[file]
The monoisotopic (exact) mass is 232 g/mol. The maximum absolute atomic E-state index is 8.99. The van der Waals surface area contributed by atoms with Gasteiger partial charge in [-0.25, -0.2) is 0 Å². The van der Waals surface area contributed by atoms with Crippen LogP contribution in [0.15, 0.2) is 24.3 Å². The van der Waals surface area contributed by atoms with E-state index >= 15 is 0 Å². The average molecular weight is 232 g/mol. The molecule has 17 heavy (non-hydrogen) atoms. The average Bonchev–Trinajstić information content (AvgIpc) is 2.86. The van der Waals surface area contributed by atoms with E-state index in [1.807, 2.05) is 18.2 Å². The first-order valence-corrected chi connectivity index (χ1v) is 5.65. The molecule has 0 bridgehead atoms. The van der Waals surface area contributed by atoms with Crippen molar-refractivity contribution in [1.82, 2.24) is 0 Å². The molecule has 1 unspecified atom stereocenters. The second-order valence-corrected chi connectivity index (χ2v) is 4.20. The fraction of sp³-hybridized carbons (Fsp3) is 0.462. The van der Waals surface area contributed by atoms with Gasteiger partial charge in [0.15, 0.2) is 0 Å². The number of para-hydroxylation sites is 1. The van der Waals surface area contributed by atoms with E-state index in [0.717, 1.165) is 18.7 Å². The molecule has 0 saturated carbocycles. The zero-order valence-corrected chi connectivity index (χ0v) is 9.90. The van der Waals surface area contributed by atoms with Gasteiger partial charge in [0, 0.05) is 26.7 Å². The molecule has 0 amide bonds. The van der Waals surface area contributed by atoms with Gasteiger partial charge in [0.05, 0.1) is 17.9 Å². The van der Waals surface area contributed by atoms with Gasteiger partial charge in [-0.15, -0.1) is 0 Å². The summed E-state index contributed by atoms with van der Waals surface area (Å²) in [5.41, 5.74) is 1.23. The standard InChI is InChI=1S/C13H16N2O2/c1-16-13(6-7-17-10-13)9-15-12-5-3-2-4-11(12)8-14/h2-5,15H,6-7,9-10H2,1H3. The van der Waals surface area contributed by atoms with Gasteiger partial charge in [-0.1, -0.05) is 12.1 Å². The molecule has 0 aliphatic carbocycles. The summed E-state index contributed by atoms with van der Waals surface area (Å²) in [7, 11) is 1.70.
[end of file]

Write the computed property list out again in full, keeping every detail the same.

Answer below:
The monoisotopic (exact) mass is 232 g/mol. The maximum absolute atomic E-state index is 8.99. The van der Waals surface area contributed by atoms with Gasteiger partial charge in [-0.25, -0.2) is 0 Å². The van der Waals surface area contributed by atoms with Crippen LogP contribution in [0.15, 0.2) is 24.3 Å². The van der Waals surface area contributed by atoms with E-state index >= 15 is 0 Å². The average molecular weight is 232 g/mol. The molecule has 17 heavy (non-hydrogen) atoms. The average Bonchev–Trinajstić information content (AvgIpc) is 2.86. The van der Waals surface area contributed by atoms with E-state index in [1.807, 2.05) is 18.2 Å². The first-order valence-corrected chi connectivity index (χ1v) is 5.65. The molecule has 0 bridgehead atoms. The van der Waals surface area contributed by atoms with Crippen molar-refractivity contribution in [1.82, 2.24) is 0 Å². The molecule has 1 unspecified atom stereocenters. The second-order valence-corrected chi connectivity index (χ2v) is 4.20. The fraction of sp³-hybridized carbons (Fsp3) is 0.462. The van der Waals surface area contributed by atoms with Gasteiger partial charge in [0.15, 0.2) is 0 Å². The number of para-hydroxylation sites is 1. The van der Waals surface area contributed by atoms with E-state index in [0.717, 1.165) is 18.7 Å². The molecule has 0 saturated carbocycles. The zero-order valence-corrected chi connectivity index (χ0v) is 9.90. The van der Waals surface area contributed by atoms with Gasteiger partial charge in [0, 0.05) is 26.7 Å². The molecule has 0 amide bonds. The van der Waals surface area contributed by atoms with Gasteiger partial charge in [0.05, 0.1) is 17.9 Å². The van der Waals surface area contributed by atoms with Gasteiger partial charge in [-0.15, -0.1) is 0 Å². The summed E-state index contributed by atoms with van der Waals surface area (Å²) in [5.41, 5.74) is 1.23. The standard InChI is InChI=1S/C13H16N2O2/c1-16-13(6-7-17-10-13)9-15-12-5-3-2-4-11(12)8-14/h2-5,15H,6-7,9-10H2,1H3. The van der Waals surface area contributed by atoms with Gasteiger partial charge in [-0.1, -0.05) is 12.1 Å². The molecule has 0 aliphatic carbocycles. The summed E-state index contributed by atoms with van der Waals surface area (Å²) in [7, 11) is 1.70.